1st Edition

Information and Power in History Towards a Global Approach

    308 Pages 13 B/W Illustrations
    by Routledge

    306 Pages 13 B/W Illustrations
    by Routledge

    The relationship between information and power is a relevant subject for all times. Today’s perceived ‘information revolution’ has caused information to become a separate object of study during the last two decades for several disciplines. As the contemporary perspective is dominant, information history as a discipline of its own has not yet crystallized. In bringing together studies around a new research agenda on the relationship between information and power across time and space, presenting various governance regimes, media, materials, and modes of communication, this book forces us to rethink the prospects and challenges for such a new discipline.

    1. The potency of the human element: information and power in history
    2. Toni Weller

    3. Period, theme, event: locating information history in history
    4. Alistair Black and Bonnie Mak

      Theme I: Experts and influence

    5. Knowledge is power. Opening up the teaching monopoly on the art of rulership in medieval Italy
    6. David Napolitano

    7. Trading information. Willem Usselincx (1567-1647) in the corridors of power
    8. Ida Nijenhuis

    9. Electoral research, pollsters and the performative power of information about the ‘public’. The Netherlands and the transatlantic connection (1945-1990)
    10. Wim de Jong and Fons Meijer

    11. From neo-corporatism to regulatory governance: interests, expertise and power in Dutch extraparliamentary governance, c. 1900-2018
    12. Adriejan van Veen

      Theme II: Exchange and hegemony

    13. The perils of the post road: diplomats, diplomatic couriers, and the informational fabric of early modern Europe
    14. Megan K. Williams

    15. Communication, information and power in the Dutch colonial empire: The case of the Dutch East India Company, c. 1760
    16. Gerrit Knaap

    17. Unifying the country: information-gathering by the Dutch central government in the Batavian-French period (1795-1813)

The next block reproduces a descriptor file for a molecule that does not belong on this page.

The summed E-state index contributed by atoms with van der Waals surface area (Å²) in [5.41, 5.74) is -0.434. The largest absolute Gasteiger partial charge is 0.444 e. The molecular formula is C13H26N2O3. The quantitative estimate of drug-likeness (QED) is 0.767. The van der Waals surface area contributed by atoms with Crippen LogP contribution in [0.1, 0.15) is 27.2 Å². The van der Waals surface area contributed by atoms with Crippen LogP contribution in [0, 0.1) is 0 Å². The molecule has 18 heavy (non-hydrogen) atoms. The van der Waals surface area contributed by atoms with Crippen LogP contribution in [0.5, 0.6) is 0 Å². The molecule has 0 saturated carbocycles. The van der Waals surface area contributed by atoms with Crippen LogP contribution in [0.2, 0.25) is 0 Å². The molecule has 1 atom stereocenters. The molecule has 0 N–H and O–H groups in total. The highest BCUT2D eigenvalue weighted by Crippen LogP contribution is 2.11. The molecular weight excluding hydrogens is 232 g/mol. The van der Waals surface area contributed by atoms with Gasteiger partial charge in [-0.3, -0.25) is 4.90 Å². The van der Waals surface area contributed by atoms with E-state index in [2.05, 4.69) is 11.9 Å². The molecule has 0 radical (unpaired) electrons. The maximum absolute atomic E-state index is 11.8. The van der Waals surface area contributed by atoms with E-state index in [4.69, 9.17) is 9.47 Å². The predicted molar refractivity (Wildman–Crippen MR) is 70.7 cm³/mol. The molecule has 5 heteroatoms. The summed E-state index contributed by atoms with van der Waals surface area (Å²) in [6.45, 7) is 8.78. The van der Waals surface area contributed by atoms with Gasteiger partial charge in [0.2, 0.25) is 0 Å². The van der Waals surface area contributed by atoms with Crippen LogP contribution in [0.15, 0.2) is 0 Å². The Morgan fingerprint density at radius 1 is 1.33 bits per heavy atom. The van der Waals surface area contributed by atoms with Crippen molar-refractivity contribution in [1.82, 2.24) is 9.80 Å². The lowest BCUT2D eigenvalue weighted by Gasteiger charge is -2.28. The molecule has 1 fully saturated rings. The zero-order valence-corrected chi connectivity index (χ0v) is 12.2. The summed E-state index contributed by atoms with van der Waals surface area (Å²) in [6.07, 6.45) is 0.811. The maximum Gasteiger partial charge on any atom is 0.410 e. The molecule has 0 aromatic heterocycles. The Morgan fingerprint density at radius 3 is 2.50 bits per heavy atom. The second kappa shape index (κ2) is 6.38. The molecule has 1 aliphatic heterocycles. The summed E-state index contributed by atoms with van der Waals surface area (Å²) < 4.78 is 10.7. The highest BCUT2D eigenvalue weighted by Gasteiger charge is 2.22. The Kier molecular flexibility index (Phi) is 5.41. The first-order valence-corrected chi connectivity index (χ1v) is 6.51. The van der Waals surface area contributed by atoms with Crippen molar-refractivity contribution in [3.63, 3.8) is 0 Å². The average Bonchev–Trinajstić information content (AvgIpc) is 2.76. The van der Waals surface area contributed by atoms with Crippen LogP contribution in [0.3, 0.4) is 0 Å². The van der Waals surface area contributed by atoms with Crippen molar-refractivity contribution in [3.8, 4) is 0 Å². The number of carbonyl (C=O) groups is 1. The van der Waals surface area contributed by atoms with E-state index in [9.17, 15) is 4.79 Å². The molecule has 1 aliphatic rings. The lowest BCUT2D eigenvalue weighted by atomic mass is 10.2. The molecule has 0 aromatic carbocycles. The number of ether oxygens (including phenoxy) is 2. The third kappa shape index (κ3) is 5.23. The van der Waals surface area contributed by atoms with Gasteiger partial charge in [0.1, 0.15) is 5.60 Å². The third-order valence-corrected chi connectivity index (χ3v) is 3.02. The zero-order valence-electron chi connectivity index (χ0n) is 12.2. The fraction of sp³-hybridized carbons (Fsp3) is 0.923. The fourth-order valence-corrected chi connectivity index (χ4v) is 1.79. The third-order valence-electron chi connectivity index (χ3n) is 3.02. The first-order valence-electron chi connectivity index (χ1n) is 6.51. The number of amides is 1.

18. Ronald Sluijter

      Theme III: Disclosure and control

    19. Sailing and secrecy. Information control and power in Dutch overseas companies in the late sixteenth - early seventeenth century
    20. Djoeke van Netten

    21. Struggling for the ‘right to know’. American and British attitudes towards whistle-blowers (1966-2005)
    22. Joris Gijsenbergh

    23. An optimizer of power? The political usefulness of Dutch security intelligence, 1966-1989
    24. Constant Willem Hijzen

    25. The power struggle between the party and the public library. The crisis of public librarianship in communist Romania (1970-1989)
    26. Claudia ¿erbanu¿a

      Theme IV: Empowerment and neglect

    27. Contested law-making: mobilization for the right to information law in India, 1990-2005
    28. Gitika De

    29. Carved in stone? The role of written and unwritten information in solving the Eurasian question after 1945
    30. Liesbeth Rosen Jacobson

    31. Paper trails to private lives. The performative power of card indexes through time and space
    32. Marijke van Faassen and Marieke Oprel

    33. Information and Power in History: A new historiographical approach?

              The editors



    Ida Nijenhuis is senior researcher at the Department of History at the Huygens Institute for the History of the Netherlands, the Netherlands

    Marijke van Faassen is senior researcher at the Department of History at the Huygens Institute for the History of the Netherlands, the Netherlands

    Ronald Sluijter is researcher at the Department of Digital Data Management at the Huygens Institute for the History of the Netherlands, the Netherlands

    Joris Gijsenbergh is assistant professor in Political History at Radboud University Nijmegen, the Netherlands

    Wim de Jong is postdoctoral researcher at the Open University, the Netherlands